Are you delaying life’s milestones because you’re scared of the cost?

For better or worse, life is full of events that we consider to be milestones, such as buying a home, getting married and having children. These are all things that can mark the next phase in our lives and, as a result, many people put a lot of importance on achieving them.

However, research from LV= has shown that quite a lot of 30-35-year-olds fear life’s milestones because of the hefty price tag they often come with[1]. In fact, a quarter of them told LV= that they feel worried about the impact milestones will have on their finances, with 17% actually putting milestones off because of it.

What’s the cause?

If Noddle’s own research is anything to go by, one of the things that could be holding 30-35 year-olds back is the fact that they may be credit virgins.

A credit virgin is an adult who has no credit history, often relying on the bank of Mum and Dad or even asking their parents to take credit out for them in their name. Between 2012 and 2017, the number of adults in the UK that could be classed as credit virgins increased 9 percentage points to 36%, suggesting this is a growing epidemic[1].

The problem with avoiding borrowing is that when you need to take out credit for one of life’s milestones, for example, you don’t have a credit report lenders can use to assess whether or not it’s safe for them to lend to you.

However, this isn’t the only reason why 30-35-year-olds may fear the financial fallout of life’s milestones. According to LV=, there’s also a general lack of financial resilience amongst 30-35year-olds.

43% claim to not feel confident about handing a financial crisis and 73% don’t meet the Money Advice Service’s recommended guidelines for financial resilience[2].

This inability to whether a financial storm likely means that there isn’t much appetite to plough cash into something expensive, like a wedding.

Dr David Lewis, an associate fellow of the British Psychological Society, also believes there is an element of ‘sticking your head in the sand’[3].

“There are multiple reasons this age group isn’t properly preparing for financial risks,” he said. “A universal emphasis on the importance of ‘staying young’ means many people are in a state of denial or avoidance when it comes to facing up to the future. We also tend to talk within – rather than across – generational groups, which encourages us to focus inwardly on the present, not the future.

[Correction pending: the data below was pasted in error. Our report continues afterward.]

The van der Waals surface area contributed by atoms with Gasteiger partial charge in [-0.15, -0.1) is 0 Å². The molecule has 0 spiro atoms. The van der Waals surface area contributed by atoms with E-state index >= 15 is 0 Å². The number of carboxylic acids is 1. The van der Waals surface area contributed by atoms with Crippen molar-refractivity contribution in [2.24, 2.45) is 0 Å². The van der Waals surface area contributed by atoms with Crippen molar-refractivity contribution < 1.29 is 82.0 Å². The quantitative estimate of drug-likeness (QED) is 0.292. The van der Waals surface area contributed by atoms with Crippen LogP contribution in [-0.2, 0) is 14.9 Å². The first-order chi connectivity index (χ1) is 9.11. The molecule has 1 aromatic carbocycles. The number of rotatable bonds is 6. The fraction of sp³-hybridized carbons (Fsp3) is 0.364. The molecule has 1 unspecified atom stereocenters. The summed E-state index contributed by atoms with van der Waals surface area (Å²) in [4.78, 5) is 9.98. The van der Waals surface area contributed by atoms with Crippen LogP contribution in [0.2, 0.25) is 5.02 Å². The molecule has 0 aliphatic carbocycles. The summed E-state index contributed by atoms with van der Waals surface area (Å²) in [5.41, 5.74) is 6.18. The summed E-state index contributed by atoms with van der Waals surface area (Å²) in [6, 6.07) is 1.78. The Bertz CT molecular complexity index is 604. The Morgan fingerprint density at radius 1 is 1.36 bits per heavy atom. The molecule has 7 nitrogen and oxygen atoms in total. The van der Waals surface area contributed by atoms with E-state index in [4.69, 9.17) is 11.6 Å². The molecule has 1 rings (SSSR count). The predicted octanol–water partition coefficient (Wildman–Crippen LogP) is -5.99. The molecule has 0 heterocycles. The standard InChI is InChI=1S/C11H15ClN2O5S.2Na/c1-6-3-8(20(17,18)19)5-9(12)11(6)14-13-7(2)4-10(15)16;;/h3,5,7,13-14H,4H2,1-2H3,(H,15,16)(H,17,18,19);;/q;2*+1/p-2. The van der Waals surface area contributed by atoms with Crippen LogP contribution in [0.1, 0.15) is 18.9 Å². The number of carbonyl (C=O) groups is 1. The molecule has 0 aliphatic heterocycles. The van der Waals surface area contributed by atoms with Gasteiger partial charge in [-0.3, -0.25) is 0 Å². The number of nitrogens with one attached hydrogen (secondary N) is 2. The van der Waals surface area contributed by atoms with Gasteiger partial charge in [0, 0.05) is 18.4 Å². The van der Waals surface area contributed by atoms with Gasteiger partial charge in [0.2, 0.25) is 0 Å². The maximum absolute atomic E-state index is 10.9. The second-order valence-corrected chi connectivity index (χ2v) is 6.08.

“Previously younger generations would likely inherit their parents’ estate while relatively young, but increased life expectancy means this is no longer the case. By not giving proper weight to their

financial status, this group could be at risk of finding themselves with a significant level of responsibility without adequate financial preparation or protection.”

Getting 30-35-year-olds back in control of their finances

Whilst there are some things – such as rising cost of living and slowing wage growth – that are out of the control of 30-35-year-olds, all is not lost.

Financial education

The internet means there’s loads of financial tips, tricks and general education right at your fingertips. Our Help Hub and our blog might be great places to start to help you with the financial basics, such as credit reports and credit, jargon busting, managing debt and getting your finances in order.


Learning how to budget should be top of your list of things to do, because you can’t save for milestones or borrow cash until your finances are in order. We have a realistic guide to budgeting for millennials that may help get you on track.


Let’s face it, saving money isn’t fun. However, it’s important, not only for completing life’s key milestones but for ensuring you have a financial ‘buffer’ should you need it. See our doable tips for saving here.

Getting a credit report and score

Your credit report and score are your financial passport, helping  you to do things like get a mortgage, take out a loan or credit card, or even get a mobile phone contract. However, if you’re not on the electoral roll or you don’t have enough previous experience of borrowing, you may not have a credit report and score yet.

Luckily, there are things you can do to start building up your credit history. Find out more here.


[1] Noddle commissioned ICM Unlimited to ask a series of questions of parents and adult children, polling a representative GB sample online. The polling ran between 3-4th April 2012 and again between 25th-28th August 2017 (five year gap) with questions repeated verbatim or near verbatim (some additional questions were added).


[3] Ibid